This is the conclusion of David Figlio and Cassandra Hart in their new study of Florida’s pioneering Tax Credit Scholarship Program (FTC) for Education Next.
Now in it’s ninth year, FTC offers corporations substantial tax credits (up to 75 percent of their total state tax obligation) for contributing to authorized scholarship organizations that then pay for low-income students (some 90 percent of tuition and fees) to enroll in private schools.
There are now more than 104,000 students nationwide attending private schools under such tax credit programs (compared to 60,000 using vouchers); Florida’s is the largest, with nearly 30,000 students participating.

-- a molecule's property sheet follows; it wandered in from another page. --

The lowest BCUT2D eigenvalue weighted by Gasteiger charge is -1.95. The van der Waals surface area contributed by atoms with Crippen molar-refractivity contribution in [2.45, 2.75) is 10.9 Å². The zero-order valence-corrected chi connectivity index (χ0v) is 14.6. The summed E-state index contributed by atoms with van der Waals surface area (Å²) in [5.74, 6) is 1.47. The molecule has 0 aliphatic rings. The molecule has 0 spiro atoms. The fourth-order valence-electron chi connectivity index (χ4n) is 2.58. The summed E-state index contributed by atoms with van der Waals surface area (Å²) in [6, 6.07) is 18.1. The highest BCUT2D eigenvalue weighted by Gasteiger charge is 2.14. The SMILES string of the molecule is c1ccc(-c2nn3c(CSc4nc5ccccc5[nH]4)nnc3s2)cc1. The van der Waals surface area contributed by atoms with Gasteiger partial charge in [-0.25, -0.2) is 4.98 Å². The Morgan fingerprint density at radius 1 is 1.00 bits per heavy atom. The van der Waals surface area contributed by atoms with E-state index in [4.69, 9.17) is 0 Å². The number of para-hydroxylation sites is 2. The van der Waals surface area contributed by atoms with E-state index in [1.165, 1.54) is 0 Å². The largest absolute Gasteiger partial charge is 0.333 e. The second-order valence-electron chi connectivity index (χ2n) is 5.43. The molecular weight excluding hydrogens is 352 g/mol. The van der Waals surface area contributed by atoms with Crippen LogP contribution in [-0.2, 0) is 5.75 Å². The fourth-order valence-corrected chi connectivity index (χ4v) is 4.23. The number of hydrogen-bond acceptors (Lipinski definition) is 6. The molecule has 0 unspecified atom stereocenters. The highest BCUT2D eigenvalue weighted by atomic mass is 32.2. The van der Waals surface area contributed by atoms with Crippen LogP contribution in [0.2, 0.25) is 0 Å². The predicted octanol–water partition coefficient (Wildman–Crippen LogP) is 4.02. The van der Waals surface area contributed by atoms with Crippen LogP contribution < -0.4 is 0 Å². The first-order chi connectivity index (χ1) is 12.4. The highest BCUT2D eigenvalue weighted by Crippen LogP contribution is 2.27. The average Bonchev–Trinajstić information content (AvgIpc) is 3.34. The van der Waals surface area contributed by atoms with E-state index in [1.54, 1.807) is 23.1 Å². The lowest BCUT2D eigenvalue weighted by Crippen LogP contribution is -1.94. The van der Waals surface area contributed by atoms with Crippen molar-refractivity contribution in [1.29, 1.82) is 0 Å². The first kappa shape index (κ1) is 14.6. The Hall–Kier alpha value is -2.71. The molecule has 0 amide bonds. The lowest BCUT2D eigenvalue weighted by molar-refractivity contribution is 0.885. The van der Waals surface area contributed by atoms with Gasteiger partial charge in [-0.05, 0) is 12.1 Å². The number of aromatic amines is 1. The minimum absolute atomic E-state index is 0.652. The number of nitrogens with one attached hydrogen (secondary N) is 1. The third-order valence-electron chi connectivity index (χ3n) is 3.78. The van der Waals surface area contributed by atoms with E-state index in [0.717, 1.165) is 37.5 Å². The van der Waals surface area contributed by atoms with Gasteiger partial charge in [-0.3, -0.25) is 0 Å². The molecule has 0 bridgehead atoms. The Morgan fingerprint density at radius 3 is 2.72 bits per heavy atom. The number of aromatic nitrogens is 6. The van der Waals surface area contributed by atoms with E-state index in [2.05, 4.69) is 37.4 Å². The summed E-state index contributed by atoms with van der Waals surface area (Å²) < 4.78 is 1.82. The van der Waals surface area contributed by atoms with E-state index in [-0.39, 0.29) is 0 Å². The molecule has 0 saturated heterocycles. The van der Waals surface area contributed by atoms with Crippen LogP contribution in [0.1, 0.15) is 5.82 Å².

Though the study was comprehensive, its focus was narrow: the researchers wanted to know what impact the FTC had on nearby public schools. The effects were “relatively small,” Figlio and Hart report, but “they consistently indicate a positive relationship between private school competition and student performance in the public schools.” And interestingly enough, they found those effects even before students left for the private school, showing that the public schools responded even to the “threat of losing students.”
This is welcome news to choice advocates, whose hopes for charters, vouchers and tax-credits has always been to improve traditional public schools.